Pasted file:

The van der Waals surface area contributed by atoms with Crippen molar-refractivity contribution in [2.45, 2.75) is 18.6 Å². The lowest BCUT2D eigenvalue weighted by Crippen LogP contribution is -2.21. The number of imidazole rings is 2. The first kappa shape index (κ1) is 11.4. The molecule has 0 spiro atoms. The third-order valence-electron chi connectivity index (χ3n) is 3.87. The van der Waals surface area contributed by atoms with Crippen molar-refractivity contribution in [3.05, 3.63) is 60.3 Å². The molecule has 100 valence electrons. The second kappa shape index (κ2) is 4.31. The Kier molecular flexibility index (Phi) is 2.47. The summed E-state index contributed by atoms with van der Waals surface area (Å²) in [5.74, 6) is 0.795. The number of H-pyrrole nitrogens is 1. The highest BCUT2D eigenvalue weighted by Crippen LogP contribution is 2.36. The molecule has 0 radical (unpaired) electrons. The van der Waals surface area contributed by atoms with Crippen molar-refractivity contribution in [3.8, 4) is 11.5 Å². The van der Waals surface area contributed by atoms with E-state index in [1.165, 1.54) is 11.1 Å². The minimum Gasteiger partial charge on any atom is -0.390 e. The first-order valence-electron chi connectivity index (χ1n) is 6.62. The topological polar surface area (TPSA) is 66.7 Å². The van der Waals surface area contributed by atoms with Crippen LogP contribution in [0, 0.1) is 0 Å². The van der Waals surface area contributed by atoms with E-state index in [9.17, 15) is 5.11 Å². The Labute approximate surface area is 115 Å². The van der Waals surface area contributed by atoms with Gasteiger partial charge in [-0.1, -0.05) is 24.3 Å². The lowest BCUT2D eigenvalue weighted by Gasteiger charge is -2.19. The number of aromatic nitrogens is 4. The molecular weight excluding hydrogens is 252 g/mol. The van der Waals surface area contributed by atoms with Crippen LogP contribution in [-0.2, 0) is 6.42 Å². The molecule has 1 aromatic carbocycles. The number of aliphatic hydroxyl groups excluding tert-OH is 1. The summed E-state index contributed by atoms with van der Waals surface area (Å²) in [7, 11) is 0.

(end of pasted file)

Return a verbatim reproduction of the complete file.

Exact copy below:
The van der Waals surface area contributed by atoms with Crippen molar-refractivity contribution in [2.45, 2.75) is 18.6 Å². The lowest BCUT2D eigenvalue weighted by Crippen LogP contribution is -2.21. The number of imidazole rings is 2. The first kappa shape index (κ1) is 11.4. The molecule has 0 spiro atoms. The third-order valence-electron chi connectivity index (χ3n) is 3.87. The van der Waals surface area contributed by atoms with Crippen molar-refractivity contribution in [3.05, 3.63) is 60.3 Å². The molecule has 100 valence electrons. The second kappa shape index (κ2) is 4.31. The Kier molecular flexibility index (Phi) is 2.47. The summed E-state index contributed by atoms with van der Waals surface area (Å²) in [5.74, 6) is 0.795. The number of H-pyrrole nitrogens is 1. The highest BCUT2D eigenvalue weighted by Crippen LogP contribution is 2.36. The molecule has 0 radical (unpaired) electrons. The van der Waals surface area contributed by atoms with Crippen molar-refractivity contribution in [3.8, 4) is 11.5 Å². The van der Waals surface area contributed by atoms with E-state index in [1.165, 1.54) is 11.1 Å². The minimum Gasteiger partial charge on any atom is -0.390 e. The first-order valence-electron chi connectivity index (χ1n) is 6.62. The topological polar surface area (TPSA) is 66.7 Å². The van der Waals surface area contributed by atoms with Crippen LogP contribution in [0, 0.1) is 0 Å². The van der Waals surface area contributed by atoms with E-state index in [9.17, 15) is 5.11 Å². The Labute approximate surface area is 115 Å². The van der Waals surface area contributed by atoms with Gasteiger partial charge in [-0.1, -0.05) is 24.3 Å². The lowest BCUT2D eigenvalue weighted by Gasteiger charge is -2.19. The number of aromatic nitrogens is 4. The molecular weight excluding hydrogens is 252 g/mol. The van der Waals surface area contributed by atoms with Crippen LogP contribution in [-0.2, 0) is 6.42 Å². The molecule has 1 aromatic carbocycles. The number of aliphatic hydroxyl groups excluding tert-OH is 1. The summed E-state index contributed by atoms with van der Waals surface area (Å²) in [7, 11) is 0.